Although I don’t plan on posting classwork very often, I thought that this was creative and useful enough to warrant a spot on the blog.
A couple weeks ago, I led a class discussion on the subject of “Manifesto Modernism.” More specifically, my assignment was to read Martin Puchner’s Poetry of the Revolution: Marx, Manifestos, and the Avant-Gardes and provide the class with a summary of the book’s most important arguments, while staying within the context of other reading we had been assigned for that day. To supplement my oral presentation, I was to provide a one page “blueprint” that would help my classmates follow along.
Featured below is this one page blueprint,1 which separates Puchner’s book into four sections and provides key information, citations, and questions relating to his arguments. In the center, I produced three key questions that I believe Puchner’s book answers, surrounded by terms that are crucial to the engagement of these questions throughout Puchner’s writing.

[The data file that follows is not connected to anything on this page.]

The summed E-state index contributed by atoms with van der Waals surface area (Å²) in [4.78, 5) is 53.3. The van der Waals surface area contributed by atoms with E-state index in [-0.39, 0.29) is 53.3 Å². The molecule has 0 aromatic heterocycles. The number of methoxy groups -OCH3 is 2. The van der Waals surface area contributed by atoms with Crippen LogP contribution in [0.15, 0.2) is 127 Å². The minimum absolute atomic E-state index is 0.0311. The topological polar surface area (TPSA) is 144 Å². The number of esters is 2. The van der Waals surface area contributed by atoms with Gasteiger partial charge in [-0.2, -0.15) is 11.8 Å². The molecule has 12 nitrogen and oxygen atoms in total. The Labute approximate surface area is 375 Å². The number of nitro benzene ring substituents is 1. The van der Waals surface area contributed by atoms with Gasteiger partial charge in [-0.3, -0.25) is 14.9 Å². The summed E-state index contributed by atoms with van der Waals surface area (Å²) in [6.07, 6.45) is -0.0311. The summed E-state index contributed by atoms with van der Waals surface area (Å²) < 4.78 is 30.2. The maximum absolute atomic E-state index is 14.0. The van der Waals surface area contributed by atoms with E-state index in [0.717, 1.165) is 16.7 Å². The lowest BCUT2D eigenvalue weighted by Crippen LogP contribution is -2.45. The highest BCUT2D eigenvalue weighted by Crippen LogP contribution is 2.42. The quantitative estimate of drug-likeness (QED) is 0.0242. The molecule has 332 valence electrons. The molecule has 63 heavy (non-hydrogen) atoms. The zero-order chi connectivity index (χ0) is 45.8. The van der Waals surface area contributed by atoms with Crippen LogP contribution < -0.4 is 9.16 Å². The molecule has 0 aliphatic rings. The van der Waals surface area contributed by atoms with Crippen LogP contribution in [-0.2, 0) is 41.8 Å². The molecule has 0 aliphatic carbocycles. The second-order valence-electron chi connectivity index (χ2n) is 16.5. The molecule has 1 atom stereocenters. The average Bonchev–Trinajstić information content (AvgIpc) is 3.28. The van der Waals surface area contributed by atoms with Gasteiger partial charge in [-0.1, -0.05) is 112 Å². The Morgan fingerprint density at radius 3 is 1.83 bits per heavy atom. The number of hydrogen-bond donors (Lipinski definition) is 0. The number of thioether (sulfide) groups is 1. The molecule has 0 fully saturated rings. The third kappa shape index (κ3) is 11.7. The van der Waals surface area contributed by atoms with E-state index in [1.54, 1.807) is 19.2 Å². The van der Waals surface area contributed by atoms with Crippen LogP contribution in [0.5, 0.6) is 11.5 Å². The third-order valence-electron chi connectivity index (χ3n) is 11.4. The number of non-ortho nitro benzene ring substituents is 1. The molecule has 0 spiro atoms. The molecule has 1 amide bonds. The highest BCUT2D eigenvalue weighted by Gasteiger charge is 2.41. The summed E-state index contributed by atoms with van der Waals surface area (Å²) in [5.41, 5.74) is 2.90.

To briefly summarize the book, Puchner focuses on the interplay of politics and art in the genre of the manifesto, beginning with Marx and Engel’s The Communist Manifesto, working through early 20th century avant-garde movement manifestos, and at last leading up to more contemporary instances of the manifesto. The negotiation of the performative and the theatrical within the manifesto genre is crucial for Puchner, who argues that every manifesto exhibits these elements to different extents. Repetition and replacement also play a key role in the manifesto’s evolution, as it is continually adapted by groups with extremely differing political and artistic agendas.
I’d suggest reading the book if you have any interest in avant-garde movements of the early twentieth century, such as Futurism, Dadaism, Vorticism, Surrealism, etc., and if you’re curious to know how the legacies of these movements continue to live on today.